I also often say “that’s the right answer to the wrong question!” when they are applying a rule or process to the wrong situation and I find this really deescalates their frustration.

    • I also often say “that’s the right answer to the wrong question!” when they are applying a rule or process to the wrong situation and I find this really deescalates their frustration.

      Yeah, I like this a lot. Something I’m more and more convinced of, though, is that the correctness of answers to individual questions does not matter, except in the most summative of circumstances. We can learn lots from incorrect answers!

      So I’d rather tell students, “That’s the right answer to a different question,” then tell them the question they answered correctly, and ask them how that’d change their original answer.

  13. Reply

    Interesting!

    Looking at that table, I want to say “Together you and I have made an incorrect statement. What can *we* do to fix it?” Because the incorrect row was written by both the teacher and the student, this is failure of communication and coordination and those are never on one person. The teacher has responsibility to acknowledge that they could have communicated more clearly as well, perhaps by putting a “…” row to indicate the jump in the table.
  14. Reply

    Thanks for posting this Dan
    I’m glad we got to talk about this at OAME the other week – it helped me better understand your point of view.
    Love the window and mirror analogy. How do we get better at listening to what students are thinking?
    It seems like semantics but you’re really making me think about the unintended message our students hear from us as we more regularly use the word mistake. Those were predictable errors the student made. She gave the right answer to a different question. How do we get students to slow down and notice the data in the chart? That way we would find out if they understood this concept. I currently see that the student can extend a pattern but I don’t yet know if she sees the relationship multiplicatively.
    So I need to just ask a different question to find out if she knows. I don’t want to worry about if it’s a mistake or error or … I just want to find out what she currently understands.
    Have we overemphasized ‘mistakes make our brain grow!’ Probably
    But at least we’re starting to value student thinking more than I think we used to (I hope)

  15. Reply

    Thanks for posting this Dan,

    If your goal, as a teacher, is to have students find the “right answer,” then you could argue that a mistake is the difference between the student’s answer and the teacher’s answer.

    But if the teacher’s goal is to figure out what the student is thinking, then the most important is to probe the student’s thinking. So rather than communicate to the student that he/she has made a mistake, I could see myself put my hand over the left column of the table, and ask, “so 677 ml is for how many marbles?” and then ask that student to explain how he/she came to that number of 677 ml, with a couple of “why” follow-up questions.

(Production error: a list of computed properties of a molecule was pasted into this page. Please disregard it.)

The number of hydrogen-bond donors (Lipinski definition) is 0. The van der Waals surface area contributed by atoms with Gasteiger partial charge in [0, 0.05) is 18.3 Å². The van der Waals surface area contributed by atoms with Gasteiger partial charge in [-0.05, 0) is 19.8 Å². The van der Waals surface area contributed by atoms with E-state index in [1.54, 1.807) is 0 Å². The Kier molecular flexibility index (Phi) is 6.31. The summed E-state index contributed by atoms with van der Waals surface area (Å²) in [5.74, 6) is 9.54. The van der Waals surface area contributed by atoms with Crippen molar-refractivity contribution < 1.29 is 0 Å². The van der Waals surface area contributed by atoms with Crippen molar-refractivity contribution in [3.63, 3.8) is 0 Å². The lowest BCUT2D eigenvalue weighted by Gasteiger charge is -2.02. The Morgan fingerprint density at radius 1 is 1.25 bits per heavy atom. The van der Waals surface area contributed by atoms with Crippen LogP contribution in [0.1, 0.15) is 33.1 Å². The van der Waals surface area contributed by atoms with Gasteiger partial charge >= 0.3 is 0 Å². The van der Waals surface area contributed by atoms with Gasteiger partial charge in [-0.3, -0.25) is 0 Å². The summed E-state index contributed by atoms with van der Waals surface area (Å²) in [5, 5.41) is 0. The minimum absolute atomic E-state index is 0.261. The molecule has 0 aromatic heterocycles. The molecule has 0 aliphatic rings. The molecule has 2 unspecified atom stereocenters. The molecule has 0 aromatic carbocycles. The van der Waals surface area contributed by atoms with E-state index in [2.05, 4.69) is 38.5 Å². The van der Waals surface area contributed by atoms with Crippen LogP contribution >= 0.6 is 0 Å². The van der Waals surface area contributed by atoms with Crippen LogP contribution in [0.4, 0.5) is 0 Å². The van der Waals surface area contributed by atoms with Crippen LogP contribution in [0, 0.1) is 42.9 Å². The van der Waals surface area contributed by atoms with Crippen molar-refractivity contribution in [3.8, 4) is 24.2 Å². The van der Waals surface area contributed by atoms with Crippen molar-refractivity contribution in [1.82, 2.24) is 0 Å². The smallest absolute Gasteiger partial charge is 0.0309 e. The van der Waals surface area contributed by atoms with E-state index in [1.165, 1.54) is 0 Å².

As we ask our students to develop their thinking about a certain concept, our goals with the students evolve from exploring to applying. There will be times when I only want to probe their thinking, and times when I want to disagree with their solutions.

  16. Guillaume Paré

    November 21, 2018 - 7:50 am -
    Reply

    I do agree with what is written, but I still wondering what I’m supposed to do with that information and the student’s copy.

    • “Oh interesting! You’ve actually answered a different question correctly.”

      [Teacher re-writes the left column to match the question the student answered correctly]

      “How does that help you come up with a new answer to the original question? I’ll be back.”

  17. Reply

    This reminds me of Max Ray-Riek’s “2 > 4” Ignite! talk. To call the table entries a mistake is an example of listening for the answer instead of listening to the student. I think you need to look at the table and ask yourself “What does this student appear to understand?” and “What do they appear NOT to understand?” I think you could make a reasonable argument that they understand the larger concept, but simply didn’t watch the left side of the table close enough. It’s possible that it is an incomplete understanding of the concept, but they do spot a pattern. I can think of several questions I would ask based on the information in the table and how they completed it. None of that would involve the word “mistake.” It’s not a “mistake.” It is their own mathematical thought that warrants further discussion.

  18. Reply

    I like the distinction you are making here between “woops, I actually know better” and “I don’t understand something important.”
    So, if we don’t call it a mistake, then what do we call it?
    The hard part is that there isn’t really a single answer. I think that it’s important for teachers to have a range of words that they can use carefully and precisely (incorrect, error, misconception, overgeneralization…).
    I think it’s worth teaching students these words. It’s a good way to talk about metacognition, and I like making my teaching transparent. (“I’m asking you these questions because I’m not sure if you have a misconception about tables or if you just made a mistake because you weren’t paying close attention.”) I want this to be a conversation starter.